BROOKLYN, Mich. -- Team owner Roger Penske will not ask Brad Keselowski to tone down after a tumultuous week in the media for the reigning Sprint Cup champion.
"I want him to be Brad Keselowski,'' Penske said before Sunday's race at Michigan International Speedway. "That would be the wrong thing for me to do.''
Keselowski was called out by team owners Rick Hendrick and Joe Gibbs on Friday for being misinformed in comments about their organizations poaching employees from the Ford organizations of Penske Racing and Roush Fenway Racing.
Penske himself said Keselowski was wrong, noting the employees that went to Hendrick Motorsports and Joe Gibbs Racing were not under contract when they left.
"He's a great driver,'' Penske said. "I fully support him. There's always going to be something, whether it's your driver, your kids or someone, something is going to happen that people are going to think is odd or maybe misfortunate that maybe isn't currently what you might think.
"As far as I'm concerned, I fully support him and this situation is way out of context.''
Keselowski made the comments on Thursday at Ford headquarters in nearby Dearborn, Mich., when explaining how Penske Racing and RFR were going to work more closely together to catch up with Chevrolet and Toyota.
"What keeps it from going too far is the fact Hendrick and Gibbs have this nasty little habit of going to our teams and outbidding different people and taking those employees and stealing our information,'' Keselowski said.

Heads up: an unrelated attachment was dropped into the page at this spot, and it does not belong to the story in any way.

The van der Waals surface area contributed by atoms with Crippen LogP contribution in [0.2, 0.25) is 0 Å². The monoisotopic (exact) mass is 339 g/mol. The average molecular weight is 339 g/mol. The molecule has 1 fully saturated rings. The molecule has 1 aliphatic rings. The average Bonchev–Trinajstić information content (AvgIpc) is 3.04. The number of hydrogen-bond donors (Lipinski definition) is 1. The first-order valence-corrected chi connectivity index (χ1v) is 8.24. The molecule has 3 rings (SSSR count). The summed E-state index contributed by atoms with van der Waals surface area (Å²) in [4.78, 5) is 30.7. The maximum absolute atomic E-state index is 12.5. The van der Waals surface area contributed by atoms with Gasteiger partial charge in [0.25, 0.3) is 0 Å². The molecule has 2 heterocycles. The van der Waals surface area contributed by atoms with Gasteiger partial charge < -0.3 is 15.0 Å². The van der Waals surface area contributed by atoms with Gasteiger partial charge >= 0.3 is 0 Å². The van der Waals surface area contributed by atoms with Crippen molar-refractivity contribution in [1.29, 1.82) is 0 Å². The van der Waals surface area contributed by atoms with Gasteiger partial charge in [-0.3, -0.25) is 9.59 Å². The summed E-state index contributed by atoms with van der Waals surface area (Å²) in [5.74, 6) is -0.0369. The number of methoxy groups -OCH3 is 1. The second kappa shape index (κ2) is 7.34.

"When that happens that kind of puts up walls between camps, because you're giving up more than one company's information, you're giving up two company's information.''
Hendrick was upset when he saw the comments and called Penske to discuss them.
"It's really no big deal, other than the fact I just wanted to get the facts out there,'' Hendrick said on Sunday. "Poaching is a pretty strong word, especially if there is absolutely nothing to it.''
Hendrick said he hasn't attempted to contact Keselowski and the driver that once drove his Nationwide Series car at JR Motorsports hasn't tried to contact him.
"It's really no need for that,'' Hendrick said. "It's just trying to get the facts straight. Normally I just don't respond to stuff like that. This time, it was just a little bit out there to be blaming somebody else for your shortcomings.''
Keselowski has been criticized several times during his tenure as champion for being misinformed. NASCAR chairman Brian France called him to his office in Daytona Beach, Fla., prior to the season opener.
"It's good to speak your mind,'' Hendrick said when asked if it's important for the champion to be so outspoken. "There's nothing wrong with that. It's good to have an opinion. There's absolutely nothing wrong with that.
"Just when you speak and you accuse people of something you need to be accurate.''